Can Casual Employees Choose Not to Work on Jobkeeper?
The JobKeeper scheme has been running for several weeks now, reimbursing eligible employers a fixed amount of $1,500.00 per fortnight for each employee. In an attempt to keep Australians employed and safe during the COVID-19 pandemic, the scheme does not require employees to perform any work in the period paid. As restrictions ease, many employers are now facing problems convincing casual employees on JobKeeper to take shifts.
Is the refusal allowed?
Normally, under workplace laws casual workers are entitled to refuse shifts when offered as there is no firm commitment from their employers as to how long they will be employed for.
Under the JobKeeper regime, eligible casual employees retain this right while continuing to receive payments. This is because the Fair Work Act 2009 stipulates that ordinary workplace laws apply outside of the JobKeeper powers.
This may differ for casual employees covered by an enterprise agreement.
Where a casual employee on JobKeeper refuses to work and has no reasonable excuse for refusing, an employer may choose to take disciplinary action. This can include warnings, suspension or internal policies and procedures.
In the circumstance that a business has a policy requiring casual employees to advise of their availability by a certain day or week and they fail to do so, they may undertake disciplinary action under a breach of company policy.
Terminating an Employee
Casual employers who have been dismissed as a result of choosing not to work may be able to rely on Fair Work protections.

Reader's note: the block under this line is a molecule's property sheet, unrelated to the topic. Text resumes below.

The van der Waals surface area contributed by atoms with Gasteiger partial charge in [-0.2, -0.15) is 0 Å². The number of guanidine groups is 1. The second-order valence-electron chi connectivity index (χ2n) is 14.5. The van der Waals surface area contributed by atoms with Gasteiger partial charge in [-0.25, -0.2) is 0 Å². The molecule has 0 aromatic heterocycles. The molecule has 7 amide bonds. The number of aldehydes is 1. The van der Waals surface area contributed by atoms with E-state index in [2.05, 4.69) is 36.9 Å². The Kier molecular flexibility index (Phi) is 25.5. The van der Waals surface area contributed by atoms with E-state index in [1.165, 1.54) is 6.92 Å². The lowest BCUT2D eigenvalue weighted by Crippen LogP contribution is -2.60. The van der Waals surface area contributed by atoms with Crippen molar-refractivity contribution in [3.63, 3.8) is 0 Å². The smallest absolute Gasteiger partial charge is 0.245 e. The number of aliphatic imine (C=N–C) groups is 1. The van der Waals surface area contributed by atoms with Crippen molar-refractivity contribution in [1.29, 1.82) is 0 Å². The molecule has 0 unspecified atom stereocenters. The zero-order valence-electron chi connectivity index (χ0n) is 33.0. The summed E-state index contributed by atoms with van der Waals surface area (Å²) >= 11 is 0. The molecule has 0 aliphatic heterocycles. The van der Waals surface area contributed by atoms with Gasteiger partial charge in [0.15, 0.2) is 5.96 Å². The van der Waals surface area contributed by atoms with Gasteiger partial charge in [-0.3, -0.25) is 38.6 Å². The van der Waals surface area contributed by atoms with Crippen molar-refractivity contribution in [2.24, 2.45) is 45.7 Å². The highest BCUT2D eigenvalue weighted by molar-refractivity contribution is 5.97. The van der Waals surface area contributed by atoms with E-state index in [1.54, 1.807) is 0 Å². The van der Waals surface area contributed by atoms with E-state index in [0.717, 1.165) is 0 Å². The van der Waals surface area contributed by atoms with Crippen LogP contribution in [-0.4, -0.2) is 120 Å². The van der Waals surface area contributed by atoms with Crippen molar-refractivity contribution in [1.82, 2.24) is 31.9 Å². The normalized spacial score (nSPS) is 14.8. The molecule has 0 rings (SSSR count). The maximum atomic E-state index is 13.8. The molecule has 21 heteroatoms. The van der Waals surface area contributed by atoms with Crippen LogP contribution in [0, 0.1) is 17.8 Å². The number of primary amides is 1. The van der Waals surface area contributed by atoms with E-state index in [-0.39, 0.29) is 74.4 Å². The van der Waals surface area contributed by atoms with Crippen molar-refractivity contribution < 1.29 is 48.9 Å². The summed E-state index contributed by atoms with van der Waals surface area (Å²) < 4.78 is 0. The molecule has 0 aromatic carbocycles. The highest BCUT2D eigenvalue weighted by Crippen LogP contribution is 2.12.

Unfair dismissal protection is provided to employees pursuant to the Fair Work Act 2009 for individuals dismissed from their job in a harsh, unjust or unreasonable manner.
Casual employees will not be eligible for an unfair dismissal claim unless they are employed regularly and systematically with a reasonable expectation of continuing employment. There may be an argument that the necessary reasonable expectation of regular and systematic work does not exist and the casual employee is not entitled to unfair dismissal protection. This will always be a question to be determined having to regard to the facts of the particular situation. Where an employee continually refuses to work, however, it is unlikely that there will be an expectation for continuing work.
A claim for general protection may also be available to an employee who is unlawfully dismissed. Among other things, general protections protect employees who have been terminated on discriminatory grounds, for exercising a workplace right or for temporary absence from the workplace.
Casual employees on JobKeeper who are dismissed for failing to take a shift may, therefore, be able to make a general protections claim for adverse action.
This will especially be the case in circumstances where an employee refuses to work due to concerns for their health and safety during COVID-19 and the employer takes disciplinary action.